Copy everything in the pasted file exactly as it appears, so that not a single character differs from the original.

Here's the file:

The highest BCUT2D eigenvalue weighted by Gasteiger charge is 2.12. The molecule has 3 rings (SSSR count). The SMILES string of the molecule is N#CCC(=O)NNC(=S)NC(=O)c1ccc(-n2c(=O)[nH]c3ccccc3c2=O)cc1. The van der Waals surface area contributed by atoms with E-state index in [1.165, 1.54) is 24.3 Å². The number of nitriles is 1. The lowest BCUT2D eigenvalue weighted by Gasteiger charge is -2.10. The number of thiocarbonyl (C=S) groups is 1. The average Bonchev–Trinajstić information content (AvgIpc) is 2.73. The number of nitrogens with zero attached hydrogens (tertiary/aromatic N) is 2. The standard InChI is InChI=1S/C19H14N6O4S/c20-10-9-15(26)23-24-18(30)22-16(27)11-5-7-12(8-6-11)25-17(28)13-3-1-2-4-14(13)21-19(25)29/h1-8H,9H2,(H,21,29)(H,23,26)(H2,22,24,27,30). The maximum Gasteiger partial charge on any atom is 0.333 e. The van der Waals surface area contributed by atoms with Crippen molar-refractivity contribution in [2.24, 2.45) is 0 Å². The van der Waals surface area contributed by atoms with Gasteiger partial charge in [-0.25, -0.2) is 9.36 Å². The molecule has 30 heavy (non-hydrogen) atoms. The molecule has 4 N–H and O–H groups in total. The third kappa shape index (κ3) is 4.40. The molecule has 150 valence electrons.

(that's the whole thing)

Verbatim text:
The highest BCUT2D eigenvalue weighted by Gasteiger charge is 2.12. The molecule has 3 rings (SSSR count). The SMILES string of the molecule is N#CCC(=O)NNC(=S)NC(=O)c1ccc(-n2c(=O)[nH]c3ccccc3c2=O)cc1. The van der Waals surface area contributed by atoms with E-state index in [1.165, 1.54) is 24.3 Å². The number of nitriles is 1. The lowest BCUT2D eigenvalue weighted by Gasteiger charge is -2.10. The number of thiocarbonyl (C=S) groups is 1. The average Bonchev–Trinajstić information content (AvgIpc) is 2.73. The number of nitrogens with zero attached hydrogens (tertiary/aromatic N) is 2. The standard InChI is InChI=1S/C19H14N6O4S/c20-10-9-15(26)23-24-18(30)22-16(27)11-5-7-12(8-6-11)25-17(28)13-3-1-2-4-14(13)21-19(25)29/h1-8H,9H2,(H,21,29)(H,23,26)(H2,22,24,27,30). The maximum Gasteiger partial charge on any atom is 0.333 e. The van der Waals surface area contributed by atoms with Crippen molar-refractivity contribution in [2.24, 2.45) is 0 Å². The van der Waals surface area contributed by atoms with Gasteiger partial charge in [-0.25, -0.2) is 9.36 Å². The molecule has 30 heavy (non-hydrogen) atoms. The molecule has 4 N–H and O–H groups in total. The third kappa shape index (κ3) is 4.40. The molecule has 150 valence electrons.